Melanie Woodin to become new dean of U of T’s Faculty of Arts & Science

Portrait of Melanie Woodin outside Sidney Smith Hall
Melanie Woodin, who will serve a five-year-term beginning July 1, says her new role is an opportunity to celebrate and build upon the interdisciplinary nature of the faculty (photo by Lisa Sakulensky)

Professor Melanie Woodin, a neuroscientist in the department of cell and systems biology, will become the University of Toronto’s next dean of the Faculty of Arts & Science.

Woodin, who is currently the faculty’s vice-dean of interdivisional partnerships, will serve a five-year term beginning on July 1.

“I'm incredibly humbled and honoured to have this role,” says Woodin.

“We have outstanding faculty members who are working at the forefront of their research disciplines and have an incredible dedication to undergraduate and graduate students. My primary role is to ensure I'm supporting those faculty members so they can be supporting the students to have the best educational experience they can.”

Cheryl Regehr, U of T’s vice-president and provost, calls Woodin an “exceptional leader.”

“Her experience and commitment to strengthening and building relationships within and beyond the Faculty of Arts & Science will help to advance the faculty’s academic goals and enrich the experiences of our students,” she says.

Woodin replaces David Cameron, who has led the faculty since 2013. Cameron, a professor of political science, has held a number of leadership roles within the university, including chair of the department of political science and vice-president of institutional relations. Outside of academia, Cameron has worked with countries around the world to rebuild and reform their governance structures amid conflict.

Woodin says her new role is an opportunity to celebrate and build upon the interdisciplinary nature of the faculty.

“We have colleagues with expertise in a broad range of disciplines, so we want to make sure we’re leveraging the full range of educational and research opportunities this breadth provides.”

This means continuing to provide undergraduate and graduate students access to experts in a variety of fields across the humanities, social sciences and sciences, she says.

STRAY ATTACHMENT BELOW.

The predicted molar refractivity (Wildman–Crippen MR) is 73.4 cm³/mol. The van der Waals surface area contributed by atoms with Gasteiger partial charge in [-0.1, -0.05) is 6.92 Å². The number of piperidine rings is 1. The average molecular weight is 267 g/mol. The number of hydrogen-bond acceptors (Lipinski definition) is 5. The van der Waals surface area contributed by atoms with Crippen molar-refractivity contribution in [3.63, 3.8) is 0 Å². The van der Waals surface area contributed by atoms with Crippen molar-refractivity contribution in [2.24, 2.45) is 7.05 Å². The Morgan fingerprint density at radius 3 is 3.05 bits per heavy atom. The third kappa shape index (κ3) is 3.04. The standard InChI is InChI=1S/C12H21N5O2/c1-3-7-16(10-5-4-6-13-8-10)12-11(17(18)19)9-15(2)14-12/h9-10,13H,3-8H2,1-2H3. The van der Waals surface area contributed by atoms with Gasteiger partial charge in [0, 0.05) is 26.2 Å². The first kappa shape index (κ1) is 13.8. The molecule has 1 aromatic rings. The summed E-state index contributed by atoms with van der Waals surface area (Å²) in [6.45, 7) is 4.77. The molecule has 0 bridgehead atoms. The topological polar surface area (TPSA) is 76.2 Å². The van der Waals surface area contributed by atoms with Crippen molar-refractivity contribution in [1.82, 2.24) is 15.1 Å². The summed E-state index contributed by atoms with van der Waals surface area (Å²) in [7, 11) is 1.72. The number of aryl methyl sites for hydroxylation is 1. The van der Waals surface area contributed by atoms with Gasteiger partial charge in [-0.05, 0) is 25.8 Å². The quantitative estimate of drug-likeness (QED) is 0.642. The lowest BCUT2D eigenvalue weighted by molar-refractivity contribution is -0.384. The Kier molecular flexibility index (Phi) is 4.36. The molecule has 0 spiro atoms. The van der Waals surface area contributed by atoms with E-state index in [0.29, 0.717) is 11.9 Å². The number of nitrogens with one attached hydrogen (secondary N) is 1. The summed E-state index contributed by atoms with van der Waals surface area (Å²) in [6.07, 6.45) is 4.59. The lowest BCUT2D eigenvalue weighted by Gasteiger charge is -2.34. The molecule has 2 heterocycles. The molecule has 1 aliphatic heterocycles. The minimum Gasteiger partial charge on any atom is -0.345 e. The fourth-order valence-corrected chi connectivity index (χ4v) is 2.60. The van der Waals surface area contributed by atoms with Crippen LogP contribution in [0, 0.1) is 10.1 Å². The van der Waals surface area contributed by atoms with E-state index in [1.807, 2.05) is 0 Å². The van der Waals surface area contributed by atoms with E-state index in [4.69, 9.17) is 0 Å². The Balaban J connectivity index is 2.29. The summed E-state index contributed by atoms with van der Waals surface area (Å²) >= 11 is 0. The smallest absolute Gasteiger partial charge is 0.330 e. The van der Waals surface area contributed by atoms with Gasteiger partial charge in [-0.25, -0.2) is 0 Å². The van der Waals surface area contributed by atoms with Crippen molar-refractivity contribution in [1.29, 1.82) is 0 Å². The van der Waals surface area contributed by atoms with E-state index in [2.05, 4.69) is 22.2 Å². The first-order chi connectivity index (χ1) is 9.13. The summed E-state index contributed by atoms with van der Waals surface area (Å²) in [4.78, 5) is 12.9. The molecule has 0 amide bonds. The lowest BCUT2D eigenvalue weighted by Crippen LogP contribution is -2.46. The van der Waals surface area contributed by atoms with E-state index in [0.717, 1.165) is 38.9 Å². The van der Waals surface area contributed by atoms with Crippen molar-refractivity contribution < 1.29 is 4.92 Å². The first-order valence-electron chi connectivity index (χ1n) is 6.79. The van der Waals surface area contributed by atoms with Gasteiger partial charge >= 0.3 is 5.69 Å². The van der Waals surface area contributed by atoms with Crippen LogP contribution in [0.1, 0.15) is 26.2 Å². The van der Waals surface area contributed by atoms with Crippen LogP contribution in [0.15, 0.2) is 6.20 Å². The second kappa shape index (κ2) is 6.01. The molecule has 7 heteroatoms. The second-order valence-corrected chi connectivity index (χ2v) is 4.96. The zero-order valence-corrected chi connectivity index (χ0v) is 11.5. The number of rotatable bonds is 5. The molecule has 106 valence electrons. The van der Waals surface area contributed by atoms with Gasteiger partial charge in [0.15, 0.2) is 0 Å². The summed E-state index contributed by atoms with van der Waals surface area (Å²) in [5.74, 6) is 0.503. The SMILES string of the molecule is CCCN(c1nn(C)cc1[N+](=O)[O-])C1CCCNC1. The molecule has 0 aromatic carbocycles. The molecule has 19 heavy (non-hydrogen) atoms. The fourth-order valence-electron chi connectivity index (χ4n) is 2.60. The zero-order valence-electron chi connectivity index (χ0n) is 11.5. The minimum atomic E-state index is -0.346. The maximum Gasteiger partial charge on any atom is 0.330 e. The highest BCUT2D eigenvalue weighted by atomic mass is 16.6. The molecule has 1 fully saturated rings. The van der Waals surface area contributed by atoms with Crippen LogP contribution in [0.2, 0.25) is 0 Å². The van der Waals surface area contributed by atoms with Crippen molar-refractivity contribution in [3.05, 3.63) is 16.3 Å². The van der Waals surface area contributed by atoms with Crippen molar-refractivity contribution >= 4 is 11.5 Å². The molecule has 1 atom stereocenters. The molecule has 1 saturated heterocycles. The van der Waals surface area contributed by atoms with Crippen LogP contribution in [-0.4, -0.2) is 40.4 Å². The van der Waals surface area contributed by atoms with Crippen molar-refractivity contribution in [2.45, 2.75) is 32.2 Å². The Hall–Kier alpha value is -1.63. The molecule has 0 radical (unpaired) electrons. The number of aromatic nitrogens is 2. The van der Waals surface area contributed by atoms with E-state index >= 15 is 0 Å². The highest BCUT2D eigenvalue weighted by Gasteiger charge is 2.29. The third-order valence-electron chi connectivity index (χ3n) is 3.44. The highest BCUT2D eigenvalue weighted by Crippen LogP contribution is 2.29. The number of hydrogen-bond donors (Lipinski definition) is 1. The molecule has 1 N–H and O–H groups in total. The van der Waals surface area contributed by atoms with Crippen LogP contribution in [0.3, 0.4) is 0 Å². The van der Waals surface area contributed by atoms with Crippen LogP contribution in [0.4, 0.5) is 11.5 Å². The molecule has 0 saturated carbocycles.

“If we continue to produce students who can approach a problem from a variety of different perspectives, this leads to a creativity in thinking – which is of course critical for problem-solving and for innovation.”

In her own lab, Woodin says such an approach has been beneficial when it comes to research on neurodegeneration, including the ethical implications of neurotechnologies.

“When you form strong collaborations, you don't need to be an expert in every field because you're going to use the expertise of your colleagues to combine the power of multiple techniques.”

Woodin first came to U of T as an undergraduate student at Victoria University, studying biology. The program was then part of the departments of zoology and botany, which later became cell and systems biology, and ecology and evolutionary biology.

While earning her master’s degree at U of T, Woodin studied the relationship between respiration and circadian systems by researching whether a duck’s ability to hold its breath while diving for food is affected by the time of day.

Woodin’s research ignited an interest in how the brain facilitates the interaction of the body’s systems – a topic she continued to explore at the University of Calgary, where she completed her PhD, and at the University of California, Berkeley, where she did post-doctoral work.

Today, Woodin continues her research in neuroscience, focusing on how neurons communicate in the brain through the release of chemical neurotransmitters and electrical activity. Changes in the strength of that communication, called plasticity, help people learn and remember. Woodin’s lab looks at what happens when plasticity fails in neurological disorders and diseases, primarily Huntington’s disease and amyotrophic lateral sclerosis, or ALS.

Her research is supported by the Natural Sciences and Engineering Research Council of Canada, the Canadian Institutes of Health Research, the Simons Foundation Autism Research Initiative and the Amyotrophic Lateral Sclerosis Society of Canada.

Woodin is also a recipient of the New Ideas Award, a Medicine by Design initiative that aims to accelerate advances in regenerative medicine, for her work using gene therapy to delay the onset of symptoms in neurodegenerative disease.

Woodin’s administrative work in the Faculty of Arts & Science has led to closer and more effective collaboration between the faculty and other divisions across the university. That includes making enhancements to the commerce program, shared with the Rotman School of Management, and first-year mathematics courses in partnership with the Faculty of Applied Science & Engineering.

Woodin says she has enjoyed getting to know people from across the university as vice-dean, sparking her curiosity about a range of subjects.  

“I'm making a long list of programs I’m going to have to take many years down the road when I retire,” she says, adding that she has particular interest in cinema studies, criminology and sociolegal studies, and industrial relations and human resources. 

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